A study of individual responses to bullying as a function of teacher burnout
It is hypothesized that factors related to teacher burnout influence responses to bullying behaviors. This study hypothesizes that teachers with a higher degree of burnout are less likely to respond to bullying behaviors and it further hypothesizes that those with greater years of teaching are less likely to respond to bullying behaviors. Of particular interest was the relationship between teacher burnout and both length of teaching and level of punitive response in relationship to perceived seriousness of the bullying behavior. A population of 41 teachers from a suburban Middle Tennessee school district at the elementary school level was sought for responses. Bullying can be linked to school violence and the decrease of academic achievement and low self-esteem (Bulach, Fulbright, & Williams, 2003; Shears, 2002; Beane, 1999). The dynamics of bullying and the nature of the problem, according to teachers, was examined in this study. Burnout is a true psychological condition that negatively affects every aspect of a teacher's life. Additionally, teachers who experience burnout have three categories of dimensions and symptoms: Exhaustion, Depersonalization and Diminished Personal achievement as measured by The Maslach Burnout Inventory (MBI-ES). The MBI-ES is a 22-item measure using self report along an ordinal seven-point rating scale. To examine teacher responses to bullying a Bullying Perception Inventory with 16 Lickert-type questions depicting bullying situations was used to determine how teachers would respond to bullying. In addition, the instrument asks for demographic information of gender, number of years of teaching experience and current grade(s) being taught. For each question, an assortment of answers is offered. This allowed the researcher to analyze the responses of bullying in the study. The Maslach Burnout Inventory is one of the most widely used measuring instruments for assessing the construct of Burnout. The Bullying Perception Inventory was designed specifically for the research of Bush (2009); his research committee found the survey to be valid for the study; therefore there were no other tests of validity and reliability available for review. Data were analyzed using descriptive statistics, correlation and t-tests to meet the research objectives of this study. Findings of this study revealed no significant difference in length of teaching and teacher's responses to bullying behaviors. Nor was there a finding of significant difference between teachers with low versus high burnout levels on teachers' likelihood of responding to bullying behaviors.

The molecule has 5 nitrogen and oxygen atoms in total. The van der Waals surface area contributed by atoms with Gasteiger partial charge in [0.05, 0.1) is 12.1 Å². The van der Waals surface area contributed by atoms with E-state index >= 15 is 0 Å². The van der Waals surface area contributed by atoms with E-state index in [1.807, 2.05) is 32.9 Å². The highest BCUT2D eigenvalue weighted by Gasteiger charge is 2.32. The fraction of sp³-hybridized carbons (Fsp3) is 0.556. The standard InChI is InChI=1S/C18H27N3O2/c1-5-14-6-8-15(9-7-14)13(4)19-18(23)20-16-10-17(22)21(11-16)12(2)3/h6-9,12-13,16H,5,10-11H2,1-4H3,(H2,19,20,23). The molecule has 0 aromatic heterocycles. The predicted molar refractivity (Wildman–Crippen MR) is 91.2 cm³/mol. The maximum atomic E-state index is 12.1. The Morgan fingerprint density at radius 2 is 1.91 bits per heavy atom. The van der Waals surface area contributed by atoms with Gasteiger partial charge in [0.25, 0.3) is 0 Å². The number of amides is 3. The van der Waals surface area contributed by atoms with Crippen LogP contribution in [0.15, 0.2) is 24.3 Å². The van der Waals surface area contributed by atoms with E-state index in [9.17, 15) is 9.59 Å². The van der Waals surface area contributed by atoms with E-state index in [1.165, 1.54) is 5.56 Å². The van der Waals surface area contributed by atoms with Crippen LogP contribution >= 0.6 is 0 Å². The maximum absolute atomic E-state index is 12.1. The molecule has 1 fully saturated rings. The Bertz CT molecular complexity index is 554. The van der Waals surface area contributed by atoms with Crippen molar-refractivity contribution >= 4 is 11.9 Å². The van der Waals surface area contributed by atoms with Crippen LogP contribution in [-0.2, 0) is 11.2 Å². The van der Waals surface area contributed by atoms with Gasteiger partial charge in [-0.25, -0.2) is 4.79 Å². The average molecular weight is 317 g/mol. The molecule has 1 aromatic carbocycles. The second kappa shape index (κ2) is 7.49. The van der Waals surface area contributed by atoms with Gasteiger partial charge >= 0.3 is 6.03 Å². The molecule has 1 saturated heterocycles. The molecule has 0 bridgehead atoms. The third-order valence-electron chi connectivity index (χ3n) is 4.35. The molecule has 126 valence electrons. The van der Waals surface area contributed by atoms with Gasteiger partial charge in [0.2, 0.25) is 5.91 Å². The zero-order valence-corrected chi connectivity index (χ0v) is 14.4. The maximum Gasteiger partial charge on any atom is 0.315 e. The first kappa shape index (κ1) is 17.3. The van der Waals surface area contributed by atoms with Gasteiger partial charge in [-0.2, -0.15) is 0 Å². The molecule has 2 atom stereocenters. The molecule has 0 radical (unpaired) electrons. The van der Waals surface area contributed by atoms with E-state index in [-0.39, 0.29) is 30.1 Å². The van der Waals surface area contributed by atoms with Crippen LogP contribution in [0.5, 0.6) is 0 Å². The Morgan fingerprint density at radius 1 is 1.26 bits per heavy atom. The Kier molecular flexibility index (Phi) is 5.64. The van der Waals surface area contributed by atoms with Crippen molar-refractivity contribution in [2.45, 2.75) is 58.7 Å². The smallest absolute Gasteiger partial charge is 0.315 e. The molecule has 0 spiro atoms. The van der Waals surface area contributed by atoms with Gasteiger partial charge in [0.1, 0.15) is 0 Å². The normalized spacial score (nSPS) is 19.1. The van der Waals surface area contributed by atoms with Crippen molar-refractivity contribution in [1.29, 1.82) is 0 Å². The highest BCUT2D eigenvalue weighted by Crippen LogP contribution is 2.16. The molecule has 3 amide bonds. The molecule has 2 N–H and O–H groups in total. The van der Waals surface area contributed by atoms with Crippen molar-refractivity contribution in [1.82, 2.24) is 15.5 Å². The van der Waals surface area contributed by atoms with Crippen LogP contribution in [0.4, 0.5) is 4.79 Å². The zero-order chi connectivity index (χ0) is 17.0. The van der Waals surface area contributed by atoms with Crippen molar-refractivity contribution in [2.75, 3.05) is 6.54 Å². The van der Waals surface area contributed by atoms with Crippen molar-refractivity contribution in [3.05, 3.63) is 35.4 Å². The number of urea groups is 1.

Behavioral psychology|Middle School education|Teacher education|Psychology
Wanda J Rice,
"A study of individual responses to bullying as a function of teacher burnout"
ETD Collection for Tennessee State University.